A marring act which is not true of Madison Li. Evidenced through the implications of her dialogue and the lore of Fallout 3, Doctor Li wanted to continue work on Project Purity, and she only stopped because the project didn’t have the expertise it needed without James’s presence, and because the Brotherhood of Steel, recognizing this fact, pulled its essential support from the doomed project. So ultimately, Li is actually a person of demonstrably greater morality than even James, the character whom Fallout 3’s plot designates as the icon for what is good, right, and noble, because she was forced to abandon their grand project of goodwill. And when she was forced to move on, she went right to working on another project whose goals were for the benefit of all people.*

And of course, it goes without saying that, when it is brought back to life during the events of Fallout 3, the fact that Madison Li resumes her efforts with Project Purity is just further evidence that she is a person who devotes her entirety to the benefit of others. Hell, she’s willing (albeit reluctantly) to drop the life that she has built for herself in Rivet City during the years of James’s absence to come and assist the project once more...and if anything, it’s all the more impressive and praiseworthy of her and the other scientists to do so this time, because this time the Brotherhood of Steel isn’t around to provide security. Madison Li and her team are willing to leave the ironclad safety of Rivet City and hole up at the Jefferson Memorial with absolutely no armed backing whatsoever, for the sake of this noble scientific endeavor. And more than any other region of America we’ve seen in the Fallout universe to date, the Capital Wasteland is NOT the kind of place you want to be out and about in without heavy armor and fire support. Super mutants and raiders are absolutely everywhere, and being surrounded by water, the Jefferson Memorial is prime territory for mirelurks (giant, highly aggressive mutant crabs, for those who aren’t in the know regarding the Fallout bestiary).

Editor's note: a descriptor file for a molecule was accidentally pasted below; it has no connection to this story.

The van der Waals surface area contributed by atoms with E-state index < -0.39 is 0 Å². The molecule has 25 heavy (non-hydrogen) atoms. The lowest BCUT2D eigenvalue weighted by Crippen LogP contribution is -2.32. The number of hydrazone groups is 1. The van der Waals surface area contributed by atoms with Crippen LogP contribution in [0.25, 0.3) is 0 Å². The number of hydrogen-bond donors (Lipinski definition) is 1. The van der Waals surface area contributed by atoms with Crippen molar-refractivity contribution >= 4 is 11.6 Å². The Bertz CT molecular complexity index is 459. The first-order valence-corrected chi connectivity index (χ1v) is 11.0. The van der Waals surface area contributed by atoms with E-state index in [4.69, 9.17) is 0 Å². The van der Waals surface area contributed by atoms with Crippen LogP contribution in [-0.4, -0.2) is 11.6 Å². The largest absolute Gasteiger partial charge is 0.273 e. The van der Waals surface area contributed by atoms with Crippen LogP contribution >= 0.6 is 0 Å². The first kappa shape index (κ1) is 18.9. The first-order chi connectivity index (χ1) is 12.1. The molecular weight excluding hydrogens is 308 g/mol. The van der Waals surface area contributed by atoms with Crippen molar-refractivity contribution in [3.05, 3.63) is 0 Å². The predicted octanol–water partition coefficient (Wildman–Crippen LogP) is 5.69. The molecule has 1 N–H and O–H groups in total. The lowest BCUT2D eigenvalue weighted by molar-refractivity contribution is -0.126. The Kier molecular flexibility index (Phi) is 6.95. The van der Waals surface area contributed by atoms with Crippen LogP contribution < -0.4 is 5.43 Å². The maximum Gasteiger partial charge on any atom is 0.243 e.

It’s worth noting that her exit from the Brotherhood of Steel between games and her work with the Institute are not any sort of black mark against her, either. Between Fallout 3 and 4, the deaths of Elder Lyons and his daughter Sarah allow for the Brotherhood of Steel’s east coast branch to transform from a proud, worthy order of tech paladins that embody the true intent of their order, into a tyrannical, self-important superpower of paranoid, xenophobic bigots who completely misunderstand the purpose of their collective. The fact that Doctor Li recognized this transformation as it occurred and got the hell away from the organization is nothing but a credit to her character.

Her subsequent acceptance into the Institute was, as with all things she involves herself in, done with only good intentions. Li was led to believe that the Institute’s single minded scientific pursuits were for the good of the human race, and you can hardly blame her for that, as most of the Institute’s other members also genuinely believe this. Hell, the Institute’s mouthpieces on the matter are convincing enough that there are even plenty of players who buy into this backwards logic that ignoring, abusing, trivializing, and replacing human lives can somehow “save” humanity (quotation marks because the nature of this salvation is laughably vague). In fact, even as she works for them, Li has enough presence of mind and healthy suspicion that if you find evidence that the Institute’s higher ups have been misleading her, she’ll leave it.